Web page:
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Introducing 'fast casual' - quick, simple, all American hamburgers
To be America’s fastest growing burger chain is impressive, for obvious reasons. Now, as Five Guys breaks the UK, it’s begun by infiltrating the discernible South East – with all its ‘artisan’ vans and local meat sourcing.
After seeing its Covent Garden flagship fry its way to success, openings in the likes of Islington, Guildford, and now Bluewater have followed. The Dartford mall's arrived on April 14.
It’s difficult to place Five Guys. What I see as ‘fast food’ is described as ‘fast casual’ by the company. Indeed, its burgers are made with fresh, grain-fed beef; fries are cooked in peanut oil; there are no freezers at all, everything is prepared each morning.
All that, when feeding a country nearly as ravenous for such cuisine as those in its native land, is notable – but of course would be rendered wholly pointless were it not to improve taste.
I don’t eat at obvious competitors Burger King, or McDonald’s, but it’s clear Five Guys offers a more sophisticated and cleaner premise. The likes of upmarket burger chains such as Byron and Gourmet Burger Kitchen meanwhile are playing a different game; so too are independent joints producing the ‘dirty’ hipster stuff.
It seems the brand can celebrate its separation from the pack then, resulting, evidently, in establishing a solid foundation to do as well here as across the pond.
At the launch earlier this month my dining partner and I visited Bluewater for the first time. Evading the overpriced chocolate eggs and getting distracted by a flavoured vodka stall (too sweet, low alcohol, disgusting), we were happy to find Five Guys.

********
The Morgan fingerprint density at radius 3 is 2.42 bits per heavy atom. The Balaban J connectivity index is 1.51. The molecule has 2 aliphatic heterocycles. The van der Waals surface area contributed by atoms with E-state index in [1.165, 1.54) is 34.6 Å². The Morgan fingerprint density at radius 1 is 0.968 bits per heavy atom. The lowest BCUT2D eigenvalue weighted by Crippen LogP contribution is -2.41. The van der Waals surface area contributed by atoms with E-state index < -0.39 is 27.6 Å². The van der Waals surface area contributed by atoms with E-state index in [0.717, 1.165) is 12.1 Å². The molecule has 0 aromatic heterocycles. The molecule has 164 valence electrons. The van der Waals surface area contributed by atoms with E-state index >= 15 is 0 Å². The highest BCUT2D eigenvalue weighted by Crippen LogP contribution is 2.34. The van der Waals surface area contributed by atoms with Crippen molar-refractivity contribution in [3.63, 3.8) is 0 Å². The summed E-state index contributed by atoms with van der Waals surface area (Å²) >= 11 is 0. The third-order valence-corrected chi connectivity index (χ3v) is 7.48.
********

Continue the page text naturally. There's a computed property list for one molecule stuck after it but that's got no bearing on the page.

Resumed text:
We had two ‘little hamburgers’ – just one patty rather than two! – two ‘small fries’, one in Cajun seasoning, and a couple of beers, which were Brooklyn Lager, pleasingly.
Firstly, any burger allowing inordinate variations of toppings at no extra cost will peak my affections. I went for pretty much everything, too many to list – but pickles, hot sauce, grilled onions, and fried mushrooms featured.
The beef, cooked in the traditional American way, was ‘well-done and glistening’, yet retained some moisture in between its cushioning buns. And the chips were soft inside and nicely golden. I wasn’t bothered by our greed-fuelled hot dog, particularly. But then I’ve always preferred a proper English sausage completely destroyed on a BBQ in the rain.
Anyway, if Bluewater is anything to go by Five Guys will soon spread further. It’s generous, flexible, and isn’t as painful on the calorie count as you might expect.
Most important for me though is it does ‘fast casual’ very well – whatever that is. As far as I know 'fast casual' is Five Guys, which for me simply satisfies with an old-style American hamburger for under £5. There’s no risk, which is often not the case when trying something cooked by a bearded guy in a beanie.
Our bill, with two beers, two burgers, two fries, and a hot dog, was just over £26.00
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